History of Chouteau County
Chouteau county was named for Charles P. Chouteau, the fur trader whose history is identified with that of old Fort Benton. Prior to its division in i9i i this was the largest county not only in the state but in the entire United States. Situated immediately south of Canada it covered a vast territory extending one hundred and sixty-eight miles east and west and one hundred and eight miles north and south. With an area of 15,439 square miles in 1910 it had but 17,191 inhabitants. It was far too enormous for the convenient administration of its affairs. Fort Benton, the county seat, is located in the extreme southwest portion, and the county was so large that people in some parts, in order to get to the county seat were compelled to travel two hundred, and in some cases, two hundred and fifty miles, of which distance in some instances, fifty or more miles had to be traveled before the railroad was reached. This condition led to an agitation to remove the county seat to Havre, but it developed that the real sentiment was for division, and to avoid any county seat removal fight, a convention was held at Havre, October, 1909, to discuss the matter of division. The result was an agreement, signed by the entire delegation from the towns represented at the meeting, to work for a three county division before the coming legislature.
The Havre convention agreed upon the following division: draw a line from the Canadian line south to the Missouri river, three miles west of the range line, between ranges 17 and 18. Thence draw another line between townships 30 and 31, beginning at the west boundary line of the county, and running each to the range line between ranges 8 and 9, thence south to the line between townships 28 and 29, and thence west to the first line mentioned. Everything west of the north and south line constitutes one of the new counties, and everything lying west of the line, and north of the east and west line constitutes another new county, the remainder to be Chouteau county.
Chouteau county is for the most part prairie land. The Bear Paw Mountains rise in the eastern section and the Little Rockies and the Highwood ranges are in the southern portion. The rivers are the Missouri, the Teton, the Marias, the Milk and the Arrow. The Missouri river crosses the county and for many miles separates it from Fergus county. The elevations are not generally high, and the mountainous area is not, large.
Rough lands border the rivers at places, but perhaps three-fourths of the county consists of prairies, plains and rolling hills.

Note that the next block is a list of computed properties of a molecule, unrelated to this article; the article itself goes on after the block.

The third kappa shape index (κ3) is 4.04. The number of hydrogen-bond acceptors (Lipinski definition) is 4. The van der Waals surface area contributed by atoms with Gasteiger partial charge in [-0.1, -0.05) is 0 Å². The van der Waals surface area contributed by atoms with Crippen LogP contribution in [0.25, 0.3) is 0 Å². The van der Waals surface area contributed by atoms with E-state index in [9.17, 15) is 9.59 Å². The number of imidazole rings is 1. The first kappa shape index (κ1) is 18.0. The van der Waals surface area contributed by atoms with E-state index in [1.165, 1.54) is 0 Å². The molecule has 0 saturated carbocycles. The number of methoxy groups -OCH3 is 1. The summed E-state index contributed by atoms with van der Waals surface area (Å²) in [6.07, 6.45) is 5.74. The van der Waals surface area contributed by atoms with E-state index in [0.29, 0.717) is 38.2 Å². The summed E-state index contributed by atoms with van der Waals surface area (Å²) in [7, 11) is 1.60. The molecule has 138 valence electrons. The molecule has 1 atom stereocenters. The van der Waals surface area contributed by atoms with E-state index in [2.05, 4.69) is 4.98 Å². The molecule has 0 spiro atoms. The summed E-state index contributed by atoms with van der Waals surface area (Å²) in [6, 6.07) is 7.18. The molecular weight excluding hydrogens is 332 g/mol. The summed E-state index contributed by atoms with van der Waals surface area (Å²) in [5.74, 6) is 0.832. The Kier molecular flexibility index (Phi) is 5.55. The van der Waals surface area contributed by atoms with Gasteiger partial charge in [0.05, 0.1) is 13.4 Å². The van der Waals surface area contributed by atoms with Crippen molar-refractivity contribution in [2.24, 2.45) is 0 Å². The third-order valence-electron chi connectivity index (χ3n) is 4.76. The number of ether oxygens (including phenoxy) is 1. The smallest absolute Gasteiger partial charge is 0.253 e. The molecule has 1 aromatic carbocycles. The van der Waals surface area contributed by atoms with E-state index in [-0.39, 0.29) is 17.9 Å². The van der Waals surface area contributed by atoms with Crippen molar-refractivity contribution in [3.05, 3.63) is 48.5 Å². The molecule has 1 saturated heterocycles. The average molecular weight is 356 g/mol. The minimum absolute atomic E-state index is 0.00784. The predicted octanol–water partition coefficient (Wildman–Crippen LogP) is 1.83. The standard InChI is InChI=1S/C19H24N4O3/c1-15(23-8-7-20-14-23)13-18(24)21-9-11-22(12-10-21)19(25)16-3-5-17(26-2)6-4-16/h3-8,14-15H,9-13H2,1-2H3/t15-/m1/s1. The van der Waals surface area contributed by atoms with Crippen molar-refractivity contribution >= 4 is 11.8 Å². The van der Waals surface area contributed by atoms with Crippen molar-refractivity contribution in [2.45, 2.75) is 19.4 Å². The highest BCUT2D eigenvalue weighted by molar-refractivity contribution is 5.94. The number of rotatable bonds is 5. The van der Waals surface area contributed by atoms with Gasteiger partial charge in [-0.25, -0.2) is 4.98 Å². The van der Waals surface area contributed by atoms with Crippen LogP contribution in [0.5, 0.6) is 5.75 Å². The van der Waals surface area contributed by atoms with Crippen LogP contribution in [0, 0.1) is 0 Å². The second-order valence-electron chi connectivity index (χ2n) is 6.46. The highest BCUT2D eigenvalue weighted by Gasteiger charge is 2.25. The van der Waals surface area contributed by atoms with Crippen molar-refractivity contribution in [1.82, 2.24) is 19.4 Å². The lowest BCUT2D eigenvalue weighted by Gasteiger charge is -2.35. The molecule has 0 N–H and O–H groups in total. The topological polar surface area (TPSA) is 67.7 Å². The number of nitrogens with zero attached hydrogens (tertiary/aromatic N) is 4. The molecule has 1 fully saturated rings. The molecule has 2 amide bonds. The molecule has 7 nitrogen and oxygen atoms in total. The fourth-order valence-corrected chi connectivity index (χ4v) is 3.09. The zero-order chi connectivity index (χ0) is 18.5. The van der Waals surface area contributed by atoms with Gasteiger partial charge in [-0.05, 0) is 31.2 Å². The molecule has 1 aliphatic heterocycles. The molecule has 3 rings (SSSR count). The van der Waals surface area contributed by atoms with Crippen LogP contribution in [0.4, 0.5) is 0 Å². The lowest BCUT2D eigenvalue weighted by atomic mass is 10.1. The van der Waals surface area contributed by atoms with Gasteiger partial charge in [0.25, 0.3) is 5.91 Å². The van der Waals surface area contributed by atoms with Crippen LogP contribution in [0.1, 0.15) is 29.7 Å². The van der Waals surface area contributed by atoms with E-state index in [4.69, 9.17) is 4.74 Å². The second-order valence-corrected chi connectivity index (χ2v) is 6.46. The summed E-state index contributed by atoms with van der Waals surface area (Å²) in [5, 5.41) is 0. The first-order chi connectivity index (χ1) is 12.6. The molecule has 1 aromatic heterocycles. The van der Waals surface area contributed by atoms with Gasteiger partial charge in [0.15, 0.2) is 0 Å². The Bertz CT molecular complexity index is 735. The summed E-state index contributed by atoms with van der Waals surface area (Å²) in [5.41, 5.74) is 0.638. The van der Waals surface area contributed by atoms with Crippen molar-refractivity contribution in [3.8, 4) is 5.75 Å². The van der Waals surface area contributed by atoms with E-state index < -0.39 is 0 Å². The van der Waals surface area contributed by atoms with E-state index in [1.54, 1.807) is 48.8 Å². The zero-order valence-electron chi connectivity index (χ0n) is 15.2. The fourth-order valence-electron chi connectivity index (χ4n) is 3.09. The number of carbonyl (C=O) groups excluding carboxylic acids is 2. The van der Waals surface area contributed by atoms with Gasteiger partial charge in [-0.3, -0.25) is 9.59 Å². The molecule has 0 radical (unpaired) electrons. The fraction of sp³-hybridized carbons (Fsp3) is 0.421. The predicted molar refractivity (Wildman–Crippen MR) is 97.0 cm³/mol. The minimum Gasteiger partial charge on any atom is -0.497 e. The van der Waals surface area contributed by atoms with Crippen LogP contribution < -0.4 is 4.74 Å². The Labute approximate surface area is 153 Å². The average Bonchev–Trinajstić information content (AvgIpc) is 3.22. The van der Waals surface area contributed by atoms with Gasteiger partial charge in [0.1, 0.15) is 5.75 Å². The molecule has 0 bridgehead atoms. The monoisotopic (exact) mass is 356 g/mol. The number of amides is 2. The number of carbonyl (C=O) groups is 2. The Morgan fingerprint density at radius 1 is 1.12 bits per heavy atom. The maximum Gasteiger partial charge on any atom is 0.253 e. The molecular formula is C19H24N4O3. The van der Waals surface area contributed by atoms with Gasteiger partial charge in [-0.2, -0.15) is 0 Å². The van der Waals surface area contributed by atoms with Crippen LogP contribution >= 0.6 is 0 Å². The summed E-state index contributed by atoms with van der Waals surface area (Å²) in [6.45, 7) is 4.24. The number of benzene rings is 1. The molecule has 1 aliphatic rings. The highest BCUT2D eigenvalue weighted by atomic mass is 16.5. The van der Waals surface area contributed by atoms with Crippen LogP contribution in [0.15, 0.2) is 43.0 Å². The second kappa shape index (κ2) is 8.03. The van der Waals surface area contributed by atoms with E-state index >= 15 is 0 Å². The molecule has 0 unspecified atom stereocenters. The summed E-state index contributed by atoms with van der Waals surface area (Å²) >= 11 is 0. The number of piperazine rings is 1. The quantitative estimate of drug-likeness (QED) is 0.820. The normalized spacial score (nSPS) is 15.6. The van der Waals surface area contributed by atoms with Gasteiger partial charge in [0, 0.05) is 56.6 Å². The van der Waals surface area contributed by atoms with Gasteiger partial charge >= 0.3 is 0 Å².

The average precipitation of northern central Montana is about seventeen and one-third inches and in some localities near the mountains it is above twenty. "Throughout the year the distribution," says the' government weather report, "is especially favorable for agriculture since more than half of the annual amount falls during the four principal growing months, April ,to July, inclusive."
The annual mean temperature is 40.4 at Chester, 41.9 at Chinook, 44.1 at Fort Benton, 41.9 at Havre and 38.8 at Gold Butte. Chinook winds are more common than in other parts of the state and modify the cold of winter. A comparison of temperatures shows that Havre is warmer during the winter than any point along the Great Northern in Minnesota orNorth Dakota. Records kept at the places named for periods ranging from thirteen to thirty-eight years show the mean temperature for the months of November, December, January, February, and March, according to the table published in the Havre Promoterto be: At Havre, 21.5 degrees; at St. Paul, 21.1; at Duluth, 18.8; at Morehead, 13.7; at Crookston, 13.1; at Pembina, 8.9; and at Sault Ste. Marie, Michigan, 20.6. The mean winter temperature of Havre is practically the same as that of St. Paul, but the climate is more agreeable. There are more days of sunshine; and owing to the lack of humidity in the atmosphere when the temperature is at zero at Havre the cold is less chilling than it is at St. Paul when the thermometer is fifteen degrees above zero.
There is timber in the mountains, but few trees away from them. Coal, which is relied upon for fuel, crops out at many places, and is mined at Havre, Big Sandy and Chinook. One of the most productive gold districts of Montana is near Zortman in the Little Rockies.
The stock industry is a leading one and before its division the country ranked second in value of livestock. Cattle and sheep in great numbers flourish on the nutritious native grasses that everywhere abound. Fort Benton, Havre, Chinook and Harlem are the centers of this industry.
The soil for the most part is fertile and produces large yields of wheat, oats, barley, rye, flax, corn, root crops, alfalfa and blue- joint grass.